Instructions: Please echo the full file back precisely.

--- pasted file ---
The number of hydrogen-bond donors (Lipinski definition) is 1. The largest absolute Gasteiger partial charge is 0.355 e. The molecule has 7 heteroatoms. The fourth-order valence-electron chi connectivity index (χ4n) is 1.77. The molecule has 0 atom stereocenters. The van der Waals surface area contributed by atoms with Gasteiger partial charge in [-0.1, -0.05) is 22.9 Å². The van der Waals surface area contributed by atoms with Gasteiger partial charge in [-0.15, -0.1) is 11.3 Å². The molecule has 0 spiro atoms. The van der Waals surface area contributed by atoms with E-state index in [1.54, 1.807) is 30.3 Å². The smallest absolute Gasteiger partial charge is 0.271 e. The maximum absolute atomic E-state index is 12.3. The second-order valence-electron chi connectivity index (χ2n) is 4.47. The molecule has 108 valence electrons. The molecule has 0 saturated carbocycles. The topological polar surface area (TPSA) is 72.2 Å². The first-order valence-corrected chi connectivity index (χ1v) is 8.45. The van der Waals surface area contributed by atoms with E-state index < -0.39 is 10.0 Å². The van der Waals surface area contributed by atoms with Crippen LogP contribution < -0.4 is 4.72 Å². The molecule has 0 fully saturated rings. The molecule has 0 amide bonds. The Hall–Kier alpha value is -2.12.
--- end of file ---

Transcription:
The number of hydrogen-bond donors (Lipinski definition) is 1. The largest absolute Gasteiger partial charge is 0.355 e. The molecule has 7 heteroatoms. The fourth-order valence-electron chi connectivity index (χ4n) is 1.77. The molecule has 0 atom stereocenters. The van der Waals surface area contributed by atoms with Gasteiger partial charge in [-0.1, -0.05) is 22.9 Å². The van der Waals surface area contributed by atoms with Gasteiger partial charge in [-0.15, -0.1) is 11.3 Å². The molecule has 0 spiro atoms. The van der Waals surface area contributed by atoms with E-state index in [1.54, 1.807) is 30.3 Å². The smallest absolute Gasteiger partial charge is 0.271 e. The maximum absolute atomic E-state index is 12.3. The second-order valence-electron chi connectivity index (χ2n) is 4.47. The molecule has 108 valence electrons. The molecule has 0 saturated carbocycles. The topological polar surface area (TPSA) is 72.2 Å². The first-order valence-corrected chi connectivity index (χ1v) is 8.45. The van der Waals surface area contributed by atoms with E-state index < -0.39 is 10.0 Å². The van der Waals surface area contributed by atoms with Crippen LogP contribution < -0.4 is 4.72 Å². The molecule has 0 fully saturated rings. The molecule has 0 amide bonds. The Hall–Kier alpha value is -2.12.